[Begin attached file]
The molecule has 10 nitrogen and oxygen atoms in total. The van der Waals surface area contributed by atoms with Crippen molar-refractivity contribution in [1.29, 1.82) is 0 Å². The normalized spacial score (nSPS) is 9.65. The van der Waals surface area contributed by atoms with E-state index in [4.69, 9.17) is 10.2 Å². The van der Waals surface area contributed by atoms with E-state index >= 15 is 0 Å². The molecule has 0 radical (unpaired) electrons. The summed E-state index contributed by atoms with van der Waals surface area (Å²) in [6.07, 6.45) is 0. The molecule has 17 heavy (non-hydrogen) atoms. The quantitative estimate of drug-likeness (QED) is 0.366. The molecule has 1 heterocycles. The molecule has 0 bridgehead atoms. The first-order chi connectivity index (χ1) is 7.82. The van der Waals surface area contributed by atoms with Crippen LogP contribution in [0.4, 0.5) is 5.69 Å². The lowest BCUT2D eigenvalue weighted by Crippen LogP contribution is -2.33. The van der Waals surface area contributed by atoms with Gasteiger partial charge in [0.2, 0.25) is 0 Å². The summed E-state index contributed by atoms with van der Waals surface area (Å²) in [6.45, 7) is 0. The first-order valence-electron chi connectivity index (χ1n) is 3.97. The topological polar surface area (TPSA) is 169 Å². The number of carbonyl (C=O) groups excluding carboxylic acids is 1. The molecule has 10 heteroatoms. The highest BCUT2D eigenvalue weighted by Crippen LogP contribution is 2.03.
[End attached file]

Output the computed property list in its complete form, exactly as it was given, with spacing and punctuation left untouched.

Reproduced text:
The molecule has 10 nitrogen and oxygen atoms in total. The van der Waals surface area contributed by atoms with Crippen molar-refractivity contribution in [1.29, 1.82) is 0 Å². The normalized spacial score (nSPS) is 9.65. The van der Waals surface area contributed by atoms with E-state index in [4.69, 9.17) is 10.2 Å². The van der Waals surface area contributed by atoms with E-state index >= 15 is 0 Å². The molecule has 0 radical (unpaired) electrons. The summed E-state index contributed by atoms with van der Waals surface area (Å²) in [6.07, 6.45) is 0. The molecule has 17 heavy (non-hydrogen) atoms. The quantitative estimate of drug-likeness (QED) is 0.366. The molecule has 1 heterocycles. The molecule has 0 bridgehead atoms. The first-order chi connectivity index (χ1) is 7.82. The van der Waals surface area contributed by atoms with Crippen LogP contribution in [0.4, 0.5) is 5.69 Å². The lowest BCUT2D eigenvalue weighted by Crippen LogP contribution is -2.33. The van der Waals surface area contributed by atoms with Gasteiger partial charge in [0.2, 0.25) is 0 Å². The summed E-state index contributed by atoms with van der Waals surface area (Å²) in [6.45, 7) is 0. The first-order valence-electron chi connectivity index (χ1n) is 3.97. The topological polar surface area (TPSA) is 169 Å². The number of carbonyl (C=O) groups excluding carboxylic acids is 1. The molecule has 10 heteroatoms. The highest BCUT2D eigenvalue weighted by Crippen LogP contribution is 2.03.